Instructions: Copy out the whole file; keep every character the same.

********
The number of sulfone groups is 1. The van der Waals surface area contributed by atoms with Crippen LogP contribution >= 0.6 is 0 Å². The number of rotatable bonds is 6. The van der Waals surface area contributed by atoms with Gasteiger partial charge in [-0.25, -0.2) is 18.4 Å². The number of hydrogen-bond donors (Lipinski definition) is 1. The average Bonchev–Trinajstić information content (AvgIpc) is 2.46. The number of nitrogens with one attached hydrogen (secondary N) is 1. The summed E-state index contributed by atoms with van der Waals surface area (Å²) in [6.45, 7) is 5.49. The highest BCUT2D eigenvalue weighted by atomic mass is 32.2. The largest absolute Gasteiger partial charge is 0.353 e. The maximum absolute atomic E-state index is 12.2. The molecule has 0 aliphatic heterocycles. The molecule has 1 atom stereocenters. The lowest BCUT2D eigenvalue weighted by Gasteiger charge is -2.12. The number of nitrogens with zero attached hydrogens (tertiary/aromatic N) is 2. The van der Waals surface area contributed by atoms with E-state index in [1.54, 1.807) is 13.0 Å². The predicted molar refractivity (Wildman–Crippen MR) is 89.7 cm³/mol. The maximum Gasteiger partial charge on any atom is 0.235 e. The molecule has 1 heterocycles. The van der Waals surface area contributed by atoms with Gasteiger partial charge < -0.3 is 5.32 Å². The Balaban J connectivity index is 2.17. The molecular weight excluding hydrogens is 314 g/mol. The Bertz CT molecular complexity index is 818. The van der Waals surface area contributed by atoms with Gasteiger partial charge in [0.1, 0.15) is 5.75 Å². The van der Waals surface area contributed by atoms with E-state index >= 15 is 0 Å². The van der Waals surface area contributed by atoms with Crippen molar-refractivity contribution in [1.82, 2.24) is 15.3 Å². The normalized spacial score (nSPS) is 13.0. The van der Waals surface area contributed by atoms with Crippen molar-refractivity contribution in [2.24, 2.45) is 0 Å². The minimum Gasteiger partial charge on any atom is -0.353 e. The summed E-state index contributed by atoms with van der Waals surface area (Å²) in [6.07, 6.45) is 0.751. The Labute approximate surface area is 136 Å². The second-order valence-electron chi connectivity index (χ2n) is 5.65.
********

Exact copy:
The number of sulfone groups is 1. The van der Waals surface area contributed by atoms with Crippen LogP contribution >= 0.6 is 0 Å². The number of rotatable bonds is 6. The van der Waals surface area contributed by atoms with Gasteiger partial charge in [-0.25, -0.2) is 18.4 Å². The number of hydrogen-bond donors (Lipinski definition) is 1. The average Bonchev–Trinajstić information content (AvgIpc) is 2.46. The number of nitrogens with one attached hydrogen (secondary N) is 1. The summed E-state index contributed by atoms with van der Waals surface area (Å²) in [6.45, 7) is 5.49. The highest BCUT2D eigenvalue weighted by atomic mass is 32.2. The largest absolute Gasteiger partial charge is 0.353 e. The maximum absolute atomic E-state index is 12.2. The molecule has 0 aliphatic heterocycles. The molecule has 1 atom stereocenters. The lowest BCUT2D eigenvalue weighted by Gasteiger charge is -2.12. The number of nitrogens with zero attached hydrogens (tertiary/aromatic N) is 2. The van der Waals surface area contributed by atoms with E-state index in [1.54, 1.807) is 13.0 Å². The predicted molar refractivity (Wildman–Crippen MR) is 89.7 cm³/mol. The maximum Gasteiger partial charge on any atom is 0.235 e. The molecule has 1 heterocycles. The van der Waals surface area contributed by atoms with Gasteiger partial charge < -0.3 is 5.32 Å². The Balaban J connectivity index is 2.17. The molecular weight excluding hydrogens is 314 g/mol. The Bertz CT molecular complexity index is 818. The van der Waals surface area contributed by atoms with Gasteiger partial charge in [0.1, 0.15) is 5.75 Å². The van der Waals surface area contributed by atoms with E-state index >= 15 is 0 Å². The van der Waals surface area contributed by atoms with Crippen molar-refractivity contribution in [1.82, 2.24) is 15.3 Å². The normalized spacial score (nSPS) is 13.0. The van der Waals surface area contributed by atoms with Crippen molar-refractivity contribution in [2.24, 2.45) is 0 Å². The minimum Gasteiger partial charge on any atom is -0.353 e. The summed E-state index contributed by atoms with van der Waals surface area (Å²) in [6.07, 6.45) is 0.751. The Labute approximate surface area is 136 Å². The second-order valence-electron chi connectivity index (χ2n) is 5.65.